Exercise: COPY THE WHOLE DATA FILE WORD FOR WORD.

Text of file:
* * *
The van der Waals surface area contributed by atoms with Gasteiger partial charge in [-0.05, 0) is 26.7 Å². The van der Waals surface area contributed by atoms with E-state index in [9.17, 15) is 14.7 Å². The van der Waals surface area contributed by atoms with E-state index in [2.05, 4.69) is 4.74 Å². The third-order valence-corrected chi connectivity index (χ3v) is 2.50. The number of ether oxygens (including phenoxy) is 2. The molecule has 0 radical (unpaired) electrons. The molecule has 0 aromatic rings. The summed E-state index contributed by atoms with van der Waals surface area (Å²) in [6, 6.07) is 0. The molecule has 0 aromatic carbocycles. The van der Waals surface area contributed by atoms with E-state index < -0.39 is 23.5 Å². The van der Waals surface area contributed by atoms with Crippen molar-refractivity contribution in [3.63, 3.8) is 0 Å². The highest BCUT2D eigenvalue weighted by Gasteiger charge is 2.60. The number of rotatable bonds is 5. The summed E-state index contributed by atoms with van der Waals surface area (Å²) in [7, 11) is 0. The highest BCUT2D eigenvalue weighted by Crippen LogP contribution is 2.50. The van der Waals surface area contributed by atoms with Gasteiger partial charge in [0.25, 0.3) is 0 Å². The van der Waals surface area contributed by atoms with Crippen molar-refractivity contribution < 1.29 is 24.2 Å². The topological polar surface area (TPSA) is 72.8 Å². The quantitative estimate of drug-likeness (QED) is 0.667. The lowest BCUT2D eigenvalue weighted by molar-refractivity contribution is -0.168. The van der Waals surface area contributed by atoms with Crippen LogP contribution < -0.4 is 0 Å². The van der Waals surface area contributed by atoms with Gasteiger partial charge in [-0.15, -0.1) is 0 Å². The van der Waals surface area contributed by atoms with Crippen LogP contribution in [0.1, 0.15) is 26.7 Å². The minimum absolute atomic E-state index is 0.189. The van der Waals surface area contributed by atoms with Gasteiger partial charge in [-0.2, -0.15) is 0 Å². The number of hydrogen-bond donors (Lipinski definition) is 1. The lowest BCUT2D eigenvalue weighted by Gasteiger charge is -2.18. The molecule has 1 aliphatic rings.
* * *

The van der Waals surface area contributed by atoms with Gasteiger partial charge in [-0.05, 0) is 26.7 Å². The van der Waals surface area contributed by atoms with E-state index in [9.17, 15) is 14.7 Å². The van der Waals surface area contributed by atoms with E-state index in [2.05, 4.69) is 4.74 Å². The third-order valence-corrected chi connectivity index (χ3v) is 2.50. The number of ether oxygens (including phenoxy) is 2. The molecule has 0 radical (unpaired) electrons. The molecule has 0 aromatic rings. The summed E-state index contributed by atoms with van der Waals surface area (Å²) in [6, 6.07) is 0. The molecule has 0 aromatic carbocycles. The van der Waals surface area contributed by atoms with E-state index < -0.39 is 23.5 Å². The van der Waals surface area contributed by atoms with Crippen molar-refractivity contribution in [3.63, 3.8) is 0 Å². The highest BCUT2D eigenvalue weighted by Gasteiger charge is 2.60. The number of rotatable bonds is 5. The summed E-state index contributed by atoms with van der Waals surface area (Å²) in [7, 11) is 0. The highest BCUT2D eigenvalue weighted by Crippen LogP contribution is 2.50. The van der Waals surface area contributed by atoms with Gasteiger partial charge in [0.25, 0.3) is 0 Å². The van der Waals surface area contributed by atoms with Crippen molar-refractivity contribution < 1.29 is 24.2 Å². The topological polar surface area (TPSA) is 72.8 Å². The quantitative estimate of drug-likeness (QED) is 0.667. The lowest BCUT2D eigenvalue weighted by molar-refractivity contribution is -0.168. The van der Waals surface area contributed by atoms with Crippen LogP contribution < -0.4 is 0 Å². The van der Waals surface area contributed by atoms with Gasteiger partial charge in [-0.15, -0.1) is 0 Å². The van der Waals surface area contributed by atoms with Crippen LogP contribution in [0.1, 0.15) is 26.7 Å². The minimum absolute atomic E-state index is 0.189. The van der Waals surface area contributed by atoms with Gasteiger partial charge in [-0.2, -0.15) is 0 Å². The number of hydrogen-bond donors (Lipinski definition) is 1. The lowest BCUT2D eigenvalue weighted by Gasteiger charge is -2.18. The molecule has 1 aliphatic rings.